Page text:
The surprising longevity of mainframes
Adam Brandizzi Nov 4 '17
Days ago, I read a post that said something like this:
There's a lot of mainframe developers that are currently out of a job because they refused to look ahead. [...] now, many of them are scrambling to catch up on 30 years of technology.
Well, I never worked with mainframes myself but that sounded dubious. I had contact with mainframe developers, they did not seem in low demand at all. What happens is, the dynamics of the mainframe environment is surprising for most of us new developers.
Sectors such as government, banking and telecommunications still have a large infrastructure based on these machines. Those systems are decades old and work quite well until today. Sunsetting them is really expensive and, in general, they do not cause problems. For this reason, many organizations have no plans to migrate them to other platforms. As a consequence, there is always someone hiring programmers for these platforms.
85% of our typical daily transactions such as ATM withdrawals and credit card payments still go through mainframe systems. (Source)
In fact, these positions tend to compensate well. There are few mainframe developers for a steady demand. With many of them retiring, the demand can even get higher. In fact, the labor costs used to be one of the reasons to move out of mainframes.
Experienced COBOL programmers can earn more than $100 an hour when they get called in to patch up glitches, rewrite coding manuals or make new systems work with old. (Source)
Anyway, these platforms did not stagnate. IBM just released a new machine some time ago. Neither are they an exclusive choice: most often than not, these systems pair with newer technologies. My bank Android app, for example, consumes data that come from mainframes through many gateways. Or see this amazing story of integrating some old systems with new tech.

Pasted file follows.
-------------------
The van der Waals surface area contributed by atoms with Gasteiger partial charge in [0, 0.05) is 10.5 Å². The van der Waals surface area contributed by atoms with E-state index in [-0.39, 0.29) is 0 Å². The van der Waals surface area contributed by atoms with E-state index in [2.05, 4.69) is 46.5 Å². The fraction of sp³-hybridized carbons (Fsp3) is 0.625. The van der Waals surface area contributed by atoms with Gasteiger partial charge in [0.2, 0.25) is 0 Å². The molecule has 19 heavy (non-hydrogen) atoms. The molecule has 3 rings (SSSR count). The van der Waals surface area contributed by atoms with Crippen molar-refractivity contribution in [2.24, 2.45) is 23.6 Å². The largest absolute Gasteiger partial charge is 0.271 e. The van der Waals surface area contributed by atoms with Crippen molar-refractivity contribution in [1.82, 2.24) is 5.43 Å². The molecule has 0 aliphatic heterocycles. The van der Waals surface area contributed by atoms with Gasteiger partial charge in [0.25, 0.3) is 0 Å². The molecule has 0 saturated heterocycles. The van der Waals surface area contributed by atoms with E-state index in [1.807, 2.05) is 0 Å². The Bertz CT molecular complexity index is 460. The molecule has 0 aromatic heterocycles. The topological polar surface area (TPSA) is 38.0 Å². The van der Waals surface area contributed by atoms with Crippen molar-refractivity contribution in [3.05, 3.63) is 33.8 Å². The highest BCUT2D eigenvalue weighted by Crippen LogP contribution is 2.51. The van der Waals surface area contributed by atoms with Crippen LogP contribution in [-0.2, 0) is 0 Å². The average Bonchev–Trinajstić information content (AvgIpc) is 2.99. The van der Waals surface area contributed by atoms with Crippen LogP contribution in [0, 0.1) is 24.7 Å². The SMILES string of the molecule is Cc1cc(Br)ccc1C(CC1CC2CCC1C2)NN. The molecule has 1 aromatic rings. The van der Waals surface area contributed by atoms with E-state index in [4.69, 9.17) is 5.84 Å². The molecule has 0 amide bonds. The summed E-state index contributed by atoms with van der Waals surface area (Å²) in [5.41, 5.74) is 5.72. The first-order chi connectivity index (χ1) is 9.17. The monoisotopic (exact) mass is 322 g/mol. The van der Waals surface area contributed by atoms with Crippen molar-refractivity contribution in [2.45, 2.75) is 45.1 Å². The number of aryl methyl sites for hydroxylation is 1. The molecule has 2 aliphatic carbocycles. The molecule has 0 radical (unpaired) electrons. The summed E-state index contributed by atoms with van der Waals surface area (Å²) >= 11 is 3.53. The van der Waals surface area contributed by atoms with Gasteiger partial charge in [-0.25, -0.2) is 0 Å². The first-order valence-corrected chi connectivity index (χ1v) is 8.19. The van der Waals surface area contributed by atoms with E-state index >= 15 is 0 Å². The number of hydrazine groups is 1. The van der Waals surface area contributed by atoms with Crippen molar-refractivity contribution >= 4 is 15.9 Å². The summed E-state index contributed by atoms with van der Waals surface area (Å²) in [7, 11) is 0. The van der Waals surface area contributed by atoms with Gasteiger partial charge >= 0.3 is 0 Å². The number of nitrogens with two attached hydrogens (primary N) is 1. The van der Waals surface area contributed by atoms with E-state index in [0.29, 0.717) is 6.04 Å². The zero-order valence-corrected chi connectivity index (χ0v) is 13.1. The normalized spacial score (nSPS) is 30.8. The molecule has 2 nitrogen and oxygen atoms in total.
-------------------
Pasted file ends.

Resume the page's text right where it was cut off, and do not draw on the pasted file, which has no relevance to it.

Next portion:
Because a mainframe offers reliable performance and strict security, it is often the on-premise component of a hybrid cloud environment that processes and stores an organization’s most sensitive data. (Source)
What make mainframes less common is, I believe, their price. Their cost has a good reason: A mainframe can be as powerful as a cloud data center — indeed, some are cloud data centers. However, most companies do not start with enough money, or even the need, for such power. For many of us, it is more cost-effective to start with inexpensive platforms and grow them into distributed systems.
Of course, there are concerns in this ecosystem. The best developers are retiring. Also, much of that code is hard to maintain, made before we even knew much about software engineering.
The mainframe boxes themselves are not aging. In fact they outcompete Microsoft and Linux on features like performance, scalability, security, and reliability. It’s not the machines but applications and programmers that are aging. (Source)
The most experienced ones, however, agree: the solution is not merely rewrite it all. There are communities that bring new blood to this market. It is also possible to bring agility and good quality to old applications — given a organizational culture shift. Indeed, refactoring these applications is necessary even if you want to move off the mainframes.
It sounds weird for us because we do not follow this career path. Yet, the mainframe market is very much alive.